Bromley Council has threatened to take legal action against Croydon Council after temporary road closures have caused displaced traffic to congest Bromley's roads.
The Croydon scheme, intended to keep traffic away from residential streets and encourage socially distanced exercise and travel has led to severe traffic problems, according to neighbouring Bromley Council.
According to a report Cllr Colin Smith, Leader of Bromley Council said in a local newsletter that he believed Croydon ignored section 121B of the Road Traffic Regulation Act (1984) when installing the roadblocks. He went on to say that, should Croydon fail to remove the blocks voluntarily, the council would seek a legal resolution.
On 3 August, Croydon closed Sylvan Hill, Stambourne Way and Fox Hill under a Temporary Traffic Regulation Order which Bromley say increased congestion in and around the ‘Crystal Palace Triangle’.
Cllr Angela Wilkins of Bromley said that the increased congestion has hindered emergency vehicles and negatively impacted Bromley residents. She also suggested that Croydon did not correctly consult Bromley on the closures.
In a letter to Heidi Alexander, Deputy Mayor for Transport and Deputy Chair of Transport for London, Cllr Wilkins said: "Following the implementation of these closure on 3 August, we have seen large increases in the congestion around the Crystal Palace triangle and feeder roads, with emergency vehicles on occasion unable to get through, plus increased traffic and increased speeds on very narrow and hilly residential roads."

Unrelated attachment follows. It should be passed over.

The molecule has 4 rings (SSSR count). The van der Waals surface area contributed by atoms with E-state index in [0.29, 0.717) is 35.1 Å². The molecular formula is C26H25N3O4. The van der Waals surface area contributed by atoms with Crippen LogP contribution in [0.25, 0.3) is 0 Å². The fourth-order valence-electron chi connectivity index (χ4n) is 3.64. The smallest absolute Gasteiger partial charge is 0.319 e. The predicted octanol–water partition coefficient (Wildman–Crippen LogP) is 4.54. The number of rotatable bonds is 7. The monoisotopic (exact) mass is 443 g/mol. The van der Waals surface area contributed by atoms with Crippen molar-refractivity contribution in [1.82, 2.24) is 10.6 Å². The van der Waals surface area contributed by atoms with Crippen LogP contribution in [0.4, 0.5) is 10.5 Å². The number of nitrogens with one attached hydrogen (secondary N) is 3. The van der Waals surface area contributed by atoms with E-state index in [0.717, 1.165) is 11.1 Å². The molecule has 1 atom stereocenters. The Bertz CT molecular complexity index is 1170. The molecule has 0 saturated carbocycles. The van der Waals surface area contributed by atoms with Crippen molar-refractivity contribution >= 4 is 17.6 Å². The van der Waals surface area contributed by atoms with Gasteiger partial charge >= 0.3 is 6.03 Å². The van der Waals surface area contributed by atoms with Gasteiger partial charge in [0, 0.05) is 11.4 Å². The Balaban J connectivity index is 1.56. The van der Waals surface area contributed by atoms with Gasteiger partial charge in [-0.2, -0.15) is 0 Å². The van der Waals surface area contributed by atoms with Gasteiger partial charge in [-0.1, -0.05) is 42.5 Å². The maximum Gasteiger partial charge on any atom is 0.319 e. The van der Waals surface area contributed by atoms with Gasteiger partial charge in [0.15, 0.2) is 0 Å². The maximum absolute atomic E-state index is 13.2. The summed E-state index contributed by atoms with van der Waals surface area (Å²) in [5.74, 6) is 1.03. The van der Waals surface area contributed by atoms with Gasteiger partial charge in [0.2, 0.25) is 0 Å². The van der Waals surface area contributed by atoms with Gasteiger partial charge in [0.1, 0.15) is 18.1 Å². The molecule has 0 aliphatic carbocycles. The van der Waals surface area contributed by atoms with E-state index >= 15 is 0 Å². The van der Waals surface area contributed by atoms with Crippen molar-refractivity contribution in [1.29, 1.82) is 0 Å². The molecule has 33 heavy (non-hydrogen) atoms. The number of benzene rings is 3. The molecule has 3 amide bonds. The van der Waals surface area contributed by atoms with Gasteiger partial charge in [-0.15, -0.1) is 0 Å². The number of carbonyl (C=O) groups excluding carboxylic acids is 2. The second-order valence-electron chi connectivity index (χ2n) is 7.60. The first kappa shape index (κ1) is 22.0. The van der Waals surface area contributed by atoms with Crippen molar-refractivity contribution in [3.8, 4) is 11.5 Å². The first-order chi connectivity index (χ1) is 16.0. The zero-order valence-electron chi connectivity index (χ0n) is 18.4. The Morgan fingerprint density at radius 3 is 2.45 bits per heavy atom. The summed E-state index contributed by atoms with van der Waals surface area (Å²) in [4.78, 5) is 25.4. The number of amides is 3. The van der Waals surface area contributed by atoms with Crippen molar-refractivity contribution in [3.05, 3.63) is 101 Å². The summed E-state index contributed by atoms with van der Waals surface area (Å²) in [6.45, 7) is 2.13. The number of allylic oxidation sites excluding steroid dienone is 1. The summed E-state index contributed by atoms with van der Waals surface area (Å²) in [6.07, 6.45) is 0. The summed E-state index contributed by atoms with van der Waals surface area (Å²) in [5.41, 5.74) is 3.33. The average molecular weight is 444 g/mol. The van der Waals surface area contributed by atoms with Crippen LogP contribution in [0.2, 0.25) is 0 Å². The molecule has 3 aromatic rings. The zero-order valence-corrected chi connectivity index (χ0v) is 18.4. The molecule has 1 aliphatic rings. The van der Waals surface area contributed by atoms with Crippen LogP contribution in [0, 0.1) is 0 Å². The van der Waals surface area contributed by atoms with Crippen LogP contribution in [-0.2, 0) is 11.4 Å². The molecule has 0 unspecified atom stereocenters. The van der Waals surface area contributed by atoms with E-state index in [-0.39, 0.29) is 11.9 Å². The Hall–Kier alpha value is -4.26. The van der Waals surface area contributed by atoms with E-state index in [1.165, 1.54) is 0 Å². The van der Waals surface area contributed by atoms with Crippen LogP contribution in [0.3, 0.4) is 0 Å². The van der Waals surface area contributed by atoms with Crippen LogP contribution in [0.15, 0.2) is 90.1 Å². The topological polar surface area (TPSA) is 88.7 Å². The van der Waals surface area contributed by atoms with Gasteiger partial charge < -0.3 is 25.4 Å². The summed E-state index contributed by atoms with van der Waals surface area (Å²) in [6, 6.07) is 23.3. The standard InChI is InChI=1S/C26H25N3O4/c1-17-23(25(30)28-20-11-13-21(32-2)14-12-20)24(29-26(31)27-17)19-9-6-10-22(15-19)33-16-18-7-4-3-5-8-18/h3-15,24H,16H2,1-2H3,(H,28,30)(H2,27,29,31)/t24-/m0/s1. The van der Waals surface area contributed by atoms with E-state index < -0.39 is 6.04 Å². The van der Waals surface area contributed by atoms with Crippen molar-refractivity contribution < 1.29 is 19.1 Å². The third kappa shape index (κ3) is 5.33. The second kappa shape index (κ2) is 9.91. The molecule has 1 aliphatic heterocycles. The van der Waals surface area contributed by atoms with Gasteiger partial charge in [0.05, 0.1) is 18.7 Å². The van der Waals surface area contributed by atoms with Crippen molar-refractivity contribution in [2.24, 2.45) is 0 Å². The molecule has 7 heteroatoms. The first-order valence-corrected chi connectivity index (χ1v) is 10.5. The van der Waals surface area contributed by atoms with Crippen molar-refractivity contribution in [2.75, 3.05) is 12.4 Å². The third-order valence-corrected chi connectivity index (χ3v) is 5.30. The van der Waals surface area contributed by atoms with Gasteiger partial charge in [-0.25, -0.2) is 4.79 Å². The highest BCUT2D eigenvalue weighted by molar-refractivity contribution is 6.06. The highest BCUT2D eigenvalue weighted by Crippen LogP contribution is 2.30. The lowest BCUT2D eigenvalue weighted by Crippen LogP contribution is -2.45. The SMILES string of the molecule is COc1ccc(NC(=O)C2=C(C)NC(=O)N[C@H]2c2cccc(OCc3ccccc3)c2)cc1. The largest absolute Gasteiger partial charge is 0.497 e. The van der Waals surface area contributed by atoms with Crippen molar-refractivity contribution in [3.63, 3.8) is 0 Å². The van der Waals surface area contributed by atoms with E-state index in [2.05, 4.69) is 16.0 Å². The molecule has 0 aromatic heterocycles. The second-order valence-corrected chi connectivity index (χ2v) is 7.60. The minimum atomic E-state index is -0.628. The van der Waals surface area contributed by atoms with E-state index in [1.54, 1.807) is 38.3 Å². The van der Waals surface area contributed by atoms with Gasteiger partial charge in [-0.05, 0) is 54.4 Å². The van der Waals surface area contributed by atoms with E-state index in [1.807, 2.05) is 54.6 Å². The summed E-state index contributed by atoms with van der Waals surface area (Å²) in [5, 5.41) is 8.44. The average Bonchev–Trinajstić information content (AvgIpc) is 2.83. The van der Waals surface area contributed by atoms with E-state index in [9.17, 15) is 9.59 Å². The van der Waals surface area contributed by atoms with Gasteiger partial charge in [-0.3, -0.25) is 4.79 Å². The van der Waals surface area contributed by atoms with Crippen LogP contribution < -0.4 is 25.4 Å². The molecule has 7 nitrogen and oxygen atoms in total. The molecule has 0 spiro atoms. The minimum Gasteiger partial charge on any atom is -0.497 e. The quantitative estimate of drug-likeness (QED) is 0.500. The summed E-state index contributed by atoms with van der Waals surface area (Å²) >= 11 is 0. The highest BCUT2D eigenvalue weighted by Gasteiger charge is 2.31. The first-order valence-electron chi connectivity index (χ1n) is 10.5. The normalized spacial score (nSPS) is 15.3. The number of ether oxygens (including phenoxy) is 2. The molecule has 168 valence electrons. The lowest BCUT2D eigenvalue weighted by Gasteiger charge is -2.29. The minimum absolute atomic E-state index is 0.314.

She added: "There is some lack of clarity about whether Croydon consulted with Bromley prior to implementing these closures, but even if this did take place it was neither early nor comprehensive enough in my view."
"Inevitably this also leads to increased congestion on linked side roads; residents on most of these roads are actually Bromley residents, who feel particularly aggrieved at not being consulted in any way and also, to use a phrase I have adopted for this issue, seem to be suffering 'all of the pain and none of the gain'."
A Croydon Council spokesperson said: "This temporary scheme, welcomed by many local residents, is already encouraging more walking and cycling for all people in the area, and addressing the issue of reduced capacity on public transport resulting from COVID-19 social distancing measures.
"We are confident in our use of the emergency powers. Feedback is very important to us; we have already made improvements based on local input, and we remain keen to work closely with Bromley to resolve any concerns."